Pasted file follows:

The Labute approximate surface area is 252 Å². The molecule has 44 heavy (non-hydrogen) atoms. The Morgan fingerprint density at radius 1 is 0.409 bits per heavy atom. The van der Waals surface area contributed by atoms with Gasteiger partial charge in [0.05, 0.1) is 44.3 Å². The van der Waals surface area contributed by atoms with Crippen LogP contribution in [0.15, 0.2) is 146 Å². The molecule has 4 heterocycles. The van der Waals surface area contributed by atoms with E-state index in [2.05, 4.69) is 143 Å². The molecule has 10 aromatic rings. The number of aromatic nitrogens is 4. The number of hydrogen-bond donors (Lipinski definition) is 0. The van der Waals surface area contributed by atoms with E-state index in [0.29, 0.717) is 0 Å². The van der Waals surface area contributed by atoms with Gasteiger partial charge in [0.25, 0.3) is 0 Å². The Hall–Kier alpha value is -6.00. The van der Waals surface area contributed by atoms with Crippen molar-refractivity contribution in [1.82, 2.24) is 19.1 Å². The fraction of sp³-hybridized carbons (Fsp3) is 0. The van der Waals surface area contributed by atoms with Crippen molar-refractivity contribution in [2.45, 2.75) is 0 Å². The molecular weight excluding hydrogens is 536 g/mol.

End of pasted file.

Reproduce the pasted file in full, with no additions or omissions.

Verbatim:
The Labute approximate surface area is 252 Å². The molecule has 44 heavy (non-hydrogen) atoms. The Morgan fingerprint density at radius 1 is 0.409 bits per heavy atom. The van der Waals surface area contributed by atoms with Gasteiger partial charge in [0.05, 0.1) is 44.3 Å². The van der Waals surface area contributed by atoms with Crippen LogP contribution in [0.15, 0.2) is 146 Å². The molecule has 4 heterocycles. The van der Waals surface area contributed by atoms with E-state index in [2.05, 4.69) is 143 Å². The molecule has 10 aromatic rings. The number of aromatic nitrogens is 4. The number of hydrogen-bond donors (Lipinski definition) is 0. The van der Waals surface area contributed by atoms with E-state index in [0.29, 0.717) is 0 Å². The van der Waals surface area contributed by atoms with Gasteiger partial charge in [0.25, 0.3) is 0 Å². The Hall–Kier alpha value is -6.00. The van der Waals surface area contributed by atoms with Crippen molar-refractivity contribution in [1.82, 2.24) is 19.1 Å². The fraction of sp³-hybridized carbons (Fsp3) is 0. The van der Waals surface area contributed by atoms with Crippen molar-refractivity contribution in [2.45, 2.75) is 0 Å². The molecular weight excluding hydrogens is 536 g/mol.